While ENG camera users have been experiencing fairly incremental product life cycles over the past few years, with small, yet significant updates to their camera platform of choice, colleagues who shoot with cinema-style cameras have been enjoying a wild roller coaster-like journey of innovation. That ride began with the introduction of the RED ONE, followed by the DSLR revolution, then the introduction of the ARRI ALEXA, while at the same time, Sony's line of large-sensor CineAlta cameras was gaining market share.
Let's take a look at what Panasonic, Sony and JVC have just introduced for the ENG camera class of 2013. All three entries are feature- and market-segment diverse, an unusual occurrence when compared to the days of just a decade ago when all three manufacturers' cameras were close to interchangeable other than tape format. These new models indicate three separate and distinct approaches to the ENG camera market.
PANASONIC AJ-PX5000G: NEW TECHNOLOGY COMES TO FRUITION
We've all been hearing about new Panasonic technology like AVC-ULTRA, MicroP2 and "future-proofing" for quite a while now. The AJ-PX5000G is the first camera that actually puts all of these innovations into a single package. In early March of 2013, a few weeks before NAB, Panasonic announced the AJ-PX5000G, its first P2 HD camcorder with native AVC-ULTRA recording (the next evolution of Panasonic's current AVC-Intra codec) and built-in microP2 card slots. AVC-ULTRA is a family of recording codecs that Panasonic says will offer lower operational cost by achieving high picture quality with a lower bit rate compared to Sony's MPEG-2 Long GOP.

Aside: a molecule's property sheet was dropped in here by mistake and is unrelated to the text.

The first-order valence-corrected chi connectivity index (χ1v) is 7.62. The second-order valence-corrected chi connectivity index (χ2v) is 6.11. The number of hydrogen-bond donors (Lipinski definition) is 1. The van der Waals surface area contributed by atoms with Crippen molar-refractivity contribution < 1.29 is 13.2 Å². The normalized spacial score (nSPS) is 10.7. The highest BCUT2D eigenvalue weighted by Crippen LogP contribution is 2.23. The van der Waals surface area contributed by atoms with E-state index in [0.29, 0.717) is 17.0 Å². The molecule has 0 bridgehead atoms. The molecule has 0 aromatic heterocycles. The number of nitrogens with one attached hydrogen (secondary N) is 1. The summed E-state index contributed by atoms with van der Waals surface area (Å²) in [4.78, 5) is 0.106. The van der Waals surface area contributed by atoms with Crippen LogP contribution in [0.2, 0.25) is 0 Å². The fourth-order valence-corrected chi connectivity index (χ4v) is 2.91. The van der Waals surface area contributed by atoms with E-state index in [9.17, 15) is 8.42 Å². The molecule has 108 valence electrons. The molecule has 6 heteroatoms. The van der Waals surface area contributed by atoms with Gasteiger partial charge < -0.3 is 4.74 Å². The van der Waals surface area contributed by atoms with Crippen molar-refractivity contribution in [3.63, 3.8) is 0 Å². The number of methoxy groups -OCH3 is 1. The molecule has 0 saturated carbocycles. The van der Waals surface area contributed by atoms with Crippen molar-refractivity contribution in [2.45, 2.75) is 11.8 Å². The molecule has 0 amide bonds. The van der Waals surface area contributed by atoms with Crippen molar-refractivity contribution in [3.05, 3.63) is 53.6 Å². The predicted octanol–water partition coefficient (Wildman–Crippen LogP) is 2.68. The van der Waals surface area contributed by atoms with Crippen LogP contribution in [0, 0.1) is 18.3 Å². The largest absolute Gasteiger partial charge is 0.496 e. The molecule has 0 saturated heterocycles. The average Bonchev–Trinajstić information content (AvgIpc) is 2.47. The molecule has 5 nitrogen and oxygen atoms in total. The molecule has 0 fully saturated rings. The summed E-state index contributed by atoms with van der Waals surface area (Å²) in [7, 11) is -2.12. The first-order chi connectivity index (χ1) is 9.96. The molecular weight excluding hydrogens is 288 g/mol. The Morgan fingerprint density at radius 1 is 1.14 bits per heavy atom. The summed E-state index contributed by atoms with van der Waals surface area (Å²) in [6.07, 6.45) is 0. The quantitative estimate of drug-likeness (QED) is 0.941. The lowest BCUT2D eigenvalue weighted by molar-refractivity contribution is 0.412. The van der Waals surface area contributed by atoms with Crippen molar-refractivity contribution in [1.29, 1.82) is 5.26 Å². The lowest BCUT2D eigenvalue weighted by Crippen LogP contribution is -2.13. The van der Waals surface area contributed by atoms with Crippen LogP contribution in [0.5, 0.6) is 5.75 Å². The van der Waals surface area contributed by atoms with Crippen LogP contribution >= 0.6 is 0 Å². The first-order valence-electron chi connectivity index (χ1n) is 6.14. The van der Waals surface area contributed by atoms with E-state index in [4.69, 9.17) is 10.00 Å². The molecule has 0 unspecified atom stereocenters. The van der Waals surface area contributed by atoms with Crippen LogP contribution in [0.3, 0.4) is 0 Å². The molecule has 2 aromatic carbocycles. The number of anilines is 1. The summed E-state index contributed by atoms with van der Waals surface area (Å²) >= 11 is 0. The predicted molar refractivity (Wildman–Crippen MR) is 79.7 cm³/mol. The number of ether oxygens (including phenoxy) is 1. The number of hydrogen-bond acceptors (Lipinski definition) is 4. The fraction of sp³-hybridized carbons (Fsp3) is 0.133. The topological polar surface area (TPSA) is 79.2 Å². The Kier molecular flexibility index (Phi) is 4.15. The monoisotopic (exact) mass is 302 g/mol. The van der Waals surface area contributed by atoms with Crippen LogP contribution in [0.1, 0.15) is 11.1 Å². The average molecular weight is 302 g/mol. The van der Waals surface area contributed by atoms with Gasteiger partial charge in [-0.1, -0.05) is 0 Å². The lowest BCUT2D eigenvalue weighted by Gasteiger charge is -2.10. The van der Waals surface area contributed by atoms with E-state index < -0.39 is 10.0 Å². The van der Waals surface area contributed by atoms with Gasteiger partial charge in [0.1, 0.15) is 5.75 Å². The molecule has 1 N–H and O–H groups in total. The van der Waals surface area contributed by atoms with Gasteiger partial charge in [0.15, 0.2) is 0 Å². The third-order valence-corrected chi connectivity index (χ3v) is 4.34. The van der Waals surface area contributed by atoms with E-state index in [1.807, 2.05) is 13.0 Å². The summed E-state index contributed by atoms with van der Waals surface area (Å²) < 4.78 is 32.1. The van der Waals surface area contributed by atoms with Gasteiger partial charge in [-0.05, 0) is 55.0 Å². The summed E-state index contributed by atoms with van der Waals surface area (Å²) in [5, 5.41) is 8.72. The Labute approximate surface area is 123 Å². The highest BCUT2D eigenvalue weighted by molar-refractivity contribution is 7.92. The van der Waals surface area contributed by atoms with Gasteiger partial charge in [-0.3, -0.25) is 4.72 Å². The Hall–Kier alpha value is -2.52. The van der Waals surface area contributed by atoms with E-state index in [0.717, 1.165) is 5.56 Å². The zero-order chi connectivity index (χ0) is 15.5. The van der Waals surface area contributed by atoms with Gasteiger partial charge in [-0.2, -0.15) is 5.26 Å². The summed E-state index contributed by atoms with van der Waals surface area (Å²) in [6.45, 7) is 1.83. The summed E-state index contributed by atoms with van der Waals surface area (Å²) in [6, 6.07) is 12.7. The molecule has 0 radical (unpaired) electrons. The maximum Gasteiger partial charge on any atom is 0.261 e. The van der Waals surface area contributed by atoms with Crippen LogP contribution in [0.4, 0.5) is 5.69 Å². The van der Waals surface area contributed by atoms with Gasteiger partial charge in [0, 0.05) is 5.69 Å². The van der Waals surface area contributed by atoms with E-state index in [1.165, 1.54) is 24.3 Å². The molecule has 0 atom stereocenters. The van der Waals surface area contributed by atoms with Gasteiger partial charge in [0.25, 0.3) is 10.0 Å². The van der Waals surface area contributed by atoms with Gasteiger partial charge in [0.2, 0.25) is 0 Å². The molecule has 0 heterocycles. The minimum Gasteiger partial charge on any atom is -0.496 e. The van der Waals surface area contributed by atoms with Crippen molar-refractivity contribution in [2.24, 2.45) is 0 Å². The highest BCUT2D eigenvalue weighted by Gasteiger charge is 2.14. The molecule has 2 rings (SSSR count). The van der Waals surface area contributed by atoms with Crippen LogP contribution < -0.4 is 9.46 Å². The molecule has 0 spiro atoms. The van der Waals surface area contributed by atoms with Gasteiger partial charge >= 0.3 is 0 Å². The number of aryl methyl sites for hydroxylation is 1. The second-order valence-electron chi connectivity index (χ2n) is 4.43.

Panasonic states that AVC-ULTRA achieves:
• AVC-Intra—Higher picture quality for creative work of production; 4Kx2K and 1080 p50/60, Class 4:4:4, Class 200
• AVC-Intra—Class 100, 50
• AVC-LongG—Lower data rate with higher picture quality; LongG50, LongG25
• AVC-LongG/AVC-PROXY—Extremely low data rate for network-based workflow; LongG12, LongG6
The PX5000G is the first P2 HD camcorder with built-in slots for Panasonic's new microP2 cards, which have a very small SD card form factor and a lower media cost than traditional P2 cards. The PX5000G has two microP2 slots and two standard P2 card slots as well as an SD card slot for proxy/metadata recording.